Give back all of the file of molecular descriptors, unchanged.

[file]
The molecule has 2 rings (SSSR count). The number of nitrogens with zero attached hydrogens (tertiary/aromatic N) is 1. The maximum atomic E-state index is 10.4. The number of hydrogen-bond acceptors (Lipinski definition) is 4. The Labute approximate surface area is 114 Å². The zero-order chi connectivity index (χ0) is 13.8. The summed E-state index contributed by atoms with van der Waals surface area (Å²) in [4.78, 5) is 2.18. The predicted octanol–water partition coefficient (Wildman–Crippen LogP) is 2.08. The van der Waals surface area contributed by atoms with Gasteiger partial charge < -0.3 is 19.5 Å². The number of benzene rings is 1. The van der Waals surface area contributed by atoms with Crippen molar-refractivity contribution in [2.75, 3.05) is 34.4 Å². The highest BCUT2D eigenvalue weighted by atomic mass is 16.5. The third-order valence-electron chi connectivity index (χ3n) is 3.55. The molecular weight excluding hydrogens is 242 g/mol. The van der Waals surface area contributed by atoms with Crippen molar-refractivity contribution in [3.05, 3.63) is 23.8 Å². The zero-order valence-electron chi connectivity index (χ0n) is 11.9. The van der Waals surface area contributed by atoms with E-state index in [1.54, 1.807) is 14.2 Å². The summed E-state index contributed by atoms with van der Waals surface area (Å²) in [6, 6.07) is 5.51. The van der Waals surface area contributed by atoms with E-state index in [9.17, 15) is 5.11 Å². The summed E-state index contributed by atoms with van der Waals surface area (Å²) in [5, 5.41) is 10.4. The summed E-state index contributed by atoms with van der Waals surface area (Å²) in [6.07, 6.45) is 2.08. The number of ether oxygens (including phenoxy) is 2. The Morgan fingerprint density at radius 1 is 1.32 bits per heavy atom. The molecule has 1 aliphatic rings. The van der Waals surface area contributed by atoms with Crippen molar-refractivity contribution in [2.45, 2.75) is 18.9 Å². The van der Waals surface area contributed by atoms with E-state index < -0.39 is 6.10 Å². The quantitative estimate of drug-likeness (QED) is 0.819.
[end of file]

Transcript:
The molecule has 2 rings (SSSR count). The number of nitrogens with zero attached hydrogens (tertiary/aromatic N) is 1. The maximum atomic E-state index is 10.4. The number of hydrogen-bond acceptors (Lipinski definition) is 4. The Labute approximate surface area is 114 Å². The zero-order chi connectivity index (χ0) is 13.8. The summed E-state index contributed by atoms with van der Waals surface area (Å²) in [4.78, 5) is 2.18. The predicted octanol–water partition coefficient (Wildman–Crippen LogP) is 2.08. The van der Waals surface area contributed by atoms with Gasteiger partial charge < -0.3 is 19.5 Å². The number of benzene rings is 1. The van der Waals surface area contributed by atoms with Crippen molar-refractivity contribution in [2.75, 3.05) is 34.4 Å². The highest BCUT2D eigenvalue weighted by atomic mass is 16.5. The third-order valence-electron chi connectivity index (χ3n) is 3.55. The molecular weight excluding hydrogens is 242 g/mol. The van der Waals surface area contributed by atoms with Crippen molar-refractivity contribution in [3.05, 3.63) is 23.8 Å². The zero-order valence-electron chi connectivity index (χ0n) is 11.9. The van der Waals surface area contributed by atoms with E-state index in [1.54, 1.807) is 14.2 Å². The summed E-state index contributed by atoms with van der Waals surface area (Å²) in [6, 6.07) is 5.51. The van der Waals surface area contributed by atoms with E-state index in [9.17, 15) is 5.11 Å². The summed E-state index contributed by atoms with van der Waals surface area (Å²) in [5, 5.41) is 10.4. The summed E-state index contributed by atoms with van der Waals surface area (Å²) in [6.07, 6.45) is 2.08. The number of ether oxygens (including phenoxy) is 2. The Morgan fingerprint density at radius 1 is 1.32 bits per heavy atom. The molecule has 1 aliphatic rings. The van der Waals surface area contributed by atoms with Crippen molar-refractivity contribution in [2.45, 2.75) is 18.9 Å². The van der Waals surface area contributed by atoms with E-state index < -0.39 is 6.10 Å². The quantitative estimate of drug-likeness (QED) is 0.819.